Abstract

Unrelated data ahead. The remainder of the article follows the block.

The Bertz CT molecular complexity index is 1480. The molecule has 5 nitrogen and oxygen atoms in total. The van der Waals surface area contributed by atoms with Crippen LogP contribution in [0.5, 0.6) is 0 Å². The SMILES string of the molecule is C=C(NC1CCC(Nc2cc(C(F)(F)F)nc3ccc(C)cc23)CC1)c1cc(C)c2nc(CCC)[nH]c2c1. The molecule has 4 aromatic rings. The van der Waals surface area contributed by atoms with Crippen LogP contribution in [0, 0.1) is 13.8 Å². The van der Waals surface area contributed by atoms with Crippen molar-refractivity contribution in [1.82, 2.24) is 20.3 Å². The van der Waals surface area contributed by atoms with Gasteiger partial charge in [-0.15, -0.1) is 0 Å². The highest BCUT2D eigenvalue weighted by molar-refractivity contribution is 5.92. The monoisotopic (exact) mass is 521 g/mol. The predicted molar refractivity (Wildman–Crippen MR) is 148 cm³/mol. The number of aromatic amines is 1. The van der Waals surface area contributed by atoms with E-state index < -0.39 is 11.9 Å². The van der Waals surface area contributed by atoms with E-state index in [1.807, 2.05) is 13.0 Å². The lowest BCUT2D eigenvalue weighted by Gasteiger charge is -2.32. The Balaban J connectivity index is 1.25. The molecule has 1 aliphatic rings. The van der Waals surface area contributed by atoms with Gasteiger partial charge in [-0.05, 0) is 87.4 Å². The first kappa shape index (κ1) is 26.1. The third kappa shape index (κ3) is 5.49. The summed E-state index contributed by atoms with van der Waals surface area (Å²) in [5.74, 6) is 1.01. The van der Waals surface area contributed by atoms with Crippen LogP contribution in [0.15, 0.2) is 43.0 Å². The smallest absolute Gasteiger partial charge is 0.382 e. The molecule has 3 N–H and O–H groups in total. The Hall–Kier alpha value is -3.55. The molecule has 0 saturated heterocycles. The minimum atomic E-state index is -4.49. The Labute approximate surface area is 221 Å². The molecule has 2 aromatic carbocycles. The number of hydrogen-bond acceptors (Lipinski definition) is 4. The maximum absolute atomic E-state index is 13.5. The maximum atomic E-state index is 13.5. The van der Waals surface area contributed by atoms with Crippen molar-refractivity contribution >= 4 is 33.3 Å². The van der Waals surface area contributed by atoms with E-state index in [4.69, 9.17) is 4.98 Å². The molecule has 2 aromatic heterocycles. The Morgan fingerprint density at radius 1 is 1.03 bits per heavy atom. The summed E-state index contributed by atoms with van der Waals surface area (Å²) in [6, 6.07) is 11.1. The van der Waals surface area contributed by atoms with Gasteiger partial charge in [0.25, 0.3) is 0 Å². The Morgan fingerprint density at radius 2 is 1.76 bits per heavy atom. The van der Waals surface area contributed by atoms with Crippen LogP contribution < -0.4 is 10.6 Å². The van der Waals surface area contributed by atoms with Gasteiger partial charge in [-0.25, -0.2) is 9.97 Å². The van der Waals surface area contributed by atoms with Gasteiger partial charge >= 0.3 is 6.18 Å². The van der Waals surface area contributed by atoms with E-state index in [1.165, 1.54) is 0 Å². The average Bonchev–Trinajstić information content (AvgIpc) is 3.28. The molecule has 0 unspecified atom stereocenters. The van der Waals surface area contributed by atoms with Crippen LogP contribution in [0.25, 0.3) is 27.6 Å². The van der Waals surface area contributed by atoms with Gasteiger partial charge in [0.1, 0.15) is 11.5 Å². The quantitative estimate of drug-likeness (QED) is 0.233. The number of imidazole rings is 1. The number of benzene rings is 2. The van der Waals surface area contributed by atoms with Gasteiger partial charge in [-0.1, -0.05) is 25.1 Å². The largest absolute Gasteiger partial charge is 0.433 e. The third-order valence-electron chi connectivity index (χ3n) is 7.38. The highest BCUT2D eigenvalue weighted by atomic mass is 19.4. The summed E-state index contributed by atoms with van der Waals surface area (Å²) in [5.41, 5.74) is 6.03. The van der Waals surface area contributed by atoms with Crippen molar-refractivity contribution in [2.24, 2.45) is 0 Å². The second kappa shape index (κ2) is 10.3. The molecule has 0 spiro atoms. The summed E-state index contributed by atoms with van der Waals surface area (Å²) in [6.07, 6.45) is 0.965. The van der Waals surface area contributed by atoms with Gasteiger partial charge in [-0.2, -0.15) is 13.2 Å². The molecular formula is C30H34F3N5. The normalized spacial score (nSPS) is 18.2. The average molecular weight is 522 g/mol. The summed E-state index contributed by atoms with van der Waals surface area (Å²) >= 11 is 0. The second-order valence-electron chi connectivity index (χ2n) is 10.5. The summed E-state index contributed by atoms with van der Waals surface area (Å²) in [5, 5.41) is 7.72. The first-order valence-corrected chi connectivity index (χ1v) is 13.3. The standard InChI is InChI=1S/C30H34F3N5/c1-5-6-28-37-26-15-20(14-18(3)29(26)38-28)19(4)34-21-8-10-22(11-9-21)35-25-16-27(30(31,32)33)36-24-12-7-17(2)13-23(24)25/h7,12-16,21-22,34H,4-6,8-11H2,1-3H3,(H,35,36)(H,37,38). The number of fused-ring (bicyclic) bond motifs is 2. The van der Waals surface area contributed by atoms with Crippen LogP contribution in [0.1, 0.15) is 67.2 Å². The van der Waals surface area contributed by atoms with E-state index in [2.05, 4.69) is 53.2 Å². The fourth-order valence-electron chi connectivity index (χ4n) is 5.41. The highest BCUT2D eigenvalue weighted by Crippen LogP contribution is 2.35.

Haptic augmented reality (AR) mixes a real environment with computer-generated virtual haptic stimuli, enabling the system to modulate the haptic attributes of a real object to desired values. This paper reports our second study on this functionality, with stiffness as a goal modulation property. Our first study explored the potential of haptic AR by presenting an effective stiffness modulation system for simple 1D interaction. This paper extends the system so that a user can interact with a real object in any 3D exploratory pattern while perceiving its augmented stiffness. We develop a complete set of algorithms for contact detection, deformation estimation, force rendering, and force control. The core part is the deformation estimation where the magnitude and direction of real object deformation are estimated using a contact dynamics model identified in a preprocessing step. All algorithms are designed in a way that maximizes the efficiency and usability of the system while maintaining convincing perceptual quality. In particular, the need for a large amount of preprocessing such as geometry modeling is avoided to improve the usability. The physical performance of each algorithm is thoroughly evaluated with real samples. Each algorithm is experimentally verified to satisfy the physical performance requirements that need to be satisfied to achieve convincing rendering quality. The final perceptual quality of stiffness rendering is assessed in a psychophysical experiment where the difference in the perceived stiffness between augmented and virtual objects is measured. The error is less than the human discriminability of stiffness, demonstrating that our system can provide accurate stiffness modulation with perceptually insignificant errors. The limitations of our AR system are also discussed along with a plan for future work.

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